The concept of ‘wellness’ and going on holiday for your health and relaxation, rather than for fun in the sun, is quite an old one. Certainly ever since Sebastian Kneipp (1821 to 1897) enthused his contemporaries with his philosophy of an holistic approach and naturopathic healing methods, as preventative medicine had not yet been discovered.
Using the healing power of water, medicinal plants and plenty of relaxation was part of his health regime. Today, virtually every self-respecting wellness centre in Germany uses one or more of Kneipp’s methodologies to offer guests healthy alternatives to holidays filled with fast food, racing around sightseeing and dancing the night away in nightclubs.
Wellness centres are not dependent on the weather being fine, so going during off peak times of the year is perfect. Wellness hotels, guesthouses and even wellness working farms often offer fantastically cheap deals at this time. They incorporate 3- to 4-star accommodation and various meals, as well as many health and beauty treatments, dietary regimes and massages, together with the use of saunas, Jacuzzis and swimming pools.
Although essentially summer resorts, Timmendorfer Strand, Travemünde and the islands of Rügen in the Baltic Sea and Sylt in the North Sea offer amazing deals. These places are great for bracing walks by the sea, watching wildlife and eating freshly-caught fish dishes that are not just healthy and low in kilojoules, but also encapsulate the very essence of this part of northern Germany. Here, the rough weather has made hoteliers inventive with regard to the wellness-related treatments and leisure that they offer.
The Baltic Sea coastline has amazing white, sandy beaches and forests running along the shore, while the Wadden Sea National Park, on the edge of the North Sea is a haven for those seeking relaxation and the ability to walk for miles in the salt marshes to spot rare sea birds. The Frisian Islands of Borkum and Norderney, for example, are excellent for wellness holidays on a shoestring budget.
Further south, the Harz Mountains, with their stunningly beautiful UNESCO World Heritage site towns of Goslar, Werningerode and Quedlinburg, offer endless opportunities for sightseeing. In spring, summer and autumn the Harz Mountains, with their rolling hills, forests, lakes, rivers and narrow-gauge steam trains, are perfect for hiking and mountaineering. In winter, both cross-country and downhill skiing is available in resorts such as Braunlage and St Andreasberg. Most guesthouses and hotels offer some form of wellness programme, but for specific treatments and wellness centres, the German Tourism organisation has a wealth of information available.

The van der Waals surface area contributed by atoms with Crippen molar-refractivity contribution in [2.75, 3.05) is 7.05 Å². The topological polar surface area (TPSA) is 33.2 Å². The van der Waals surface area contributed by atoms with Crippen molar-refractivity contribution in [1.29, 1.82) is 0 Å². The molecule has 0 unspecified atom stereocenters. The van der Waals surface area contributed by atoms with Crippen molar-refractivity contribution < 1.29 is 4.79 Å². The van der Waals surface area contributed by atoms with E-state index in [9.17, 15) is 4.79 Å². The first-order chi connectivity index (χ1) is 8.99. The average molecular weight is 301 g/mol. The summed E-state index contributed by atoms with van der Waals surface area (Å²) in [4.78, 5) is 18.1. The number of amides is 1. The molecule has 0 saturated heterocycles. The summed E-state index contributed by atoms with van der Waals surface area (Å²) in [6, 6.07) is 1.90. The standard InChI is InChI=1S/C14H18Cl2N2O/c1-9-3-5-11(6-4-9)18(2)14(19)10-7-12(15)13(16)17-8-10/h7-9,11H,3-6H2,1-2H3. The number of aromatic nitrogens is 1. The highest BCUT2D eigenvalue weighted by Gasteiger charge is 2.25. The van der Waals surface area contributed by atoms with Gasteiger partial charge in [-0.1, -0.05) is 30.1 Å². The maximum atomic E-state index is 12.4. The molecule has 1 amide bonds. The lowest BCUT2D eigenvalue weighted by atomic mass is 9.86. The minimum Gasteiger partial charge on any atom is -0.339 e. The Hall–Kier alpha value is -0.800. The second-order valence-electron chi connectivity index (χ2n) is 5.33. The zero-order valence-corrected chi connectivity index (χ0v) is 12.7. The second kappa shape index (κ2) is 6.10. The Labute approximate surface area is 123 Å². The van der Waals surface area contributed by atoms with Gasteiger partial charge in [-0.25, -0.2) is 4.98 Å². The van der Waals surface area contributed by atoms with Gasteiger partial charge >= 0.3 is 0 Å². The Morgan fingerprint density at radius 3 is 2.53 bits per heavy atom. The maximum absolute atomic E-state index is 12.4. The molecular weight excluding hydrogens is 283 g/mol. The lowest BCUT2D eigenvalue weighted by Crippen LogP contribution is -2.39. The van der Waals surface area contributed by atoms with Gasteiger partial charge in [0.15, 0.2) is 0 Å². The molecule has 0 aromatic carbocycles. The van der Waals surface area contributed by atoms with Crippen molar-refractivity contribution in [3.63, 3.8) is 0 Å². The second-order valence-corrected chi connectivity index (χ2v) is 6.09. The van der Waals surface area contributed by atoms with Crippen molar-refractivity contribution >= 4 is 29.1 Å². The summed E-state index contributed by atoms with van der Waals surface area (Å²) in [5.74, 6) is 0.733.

Further still are the Alps, where, during spring, summer and autumn, the serious hill walker or mountaineer will come into his or her own and, during the evening, all manner of wellness programmes can be enjoyed. The Bavarian Alps are especially good at providing families, who want a holiday with a difference, with alternatives such as holidaying on a working farm, where the owners also provide wellness programmes and can cater for guests with special diets. These farms often provide their own organic produce—from fruit and vegetables to organic dairy and meat products—and kids learn where food actually comes from and how it is grown.
While the above destinations mostly cater for general tourism, certain towns in Germany have a long tradition as spa towns. Baden-Baden, in the federal state of Baden Württemberg, offers massage treatments, fitness centres, tennis, golf, squash and horse-riding, as well as hiking in the beautiful Black Forest hills. Many guesthouses and hotels offer guests a solariums, saunas and spa suites, with both health and beauty treatments and indoor pools.
The larger of the hotels also have their own medical staff on hand who can diagnose and recommend particular treatments, catering for all manner of ailments such as skin complaints, coaching healthy eating, dealing with back problems and more. Body treatments might be Thai massage, a truly energising experience, or aromatherapy treatments with massage, for example.
Germany’s spa resorts are evenly distributed throughout the country and can be either seaside or mountain-based holidays. Where guests are looking to detox and lose weight, while also wishing to get fit, German spa resorts can offer great value for money during off-peak season, as September and October, for example, are still great months to visit the Black Forest with the changing colours of the forests and the weather still being fine and fairly mild.
Improving diet and attitude to food generally is part and parcel of the treatments, and guests can book their accommodation in advance, with three healthy meals per day, leaving them time for sightseeing and body treatments in between.
Today, Germany has the most developed system and approach to herbal use within medicine and preventative medicine of all western countries. Holistic healers have to undergo several years of training and have to be state approved before they can set up in business. Herbs are used far more in conventional medicine in Germany than in any other developed country. As a nation, Germans embrace the concept of wellness as part of their lives far more than in the rest of Europe.
Once the surgical treatment of an illness is over, for example, the holistic approach begins, which is why stroke victims, sufferers with heart disease or people having undergone cancer treatment are offered a ‘Kur’ (a stay in a wellness centre) as part of their recovery program.Write a Comment
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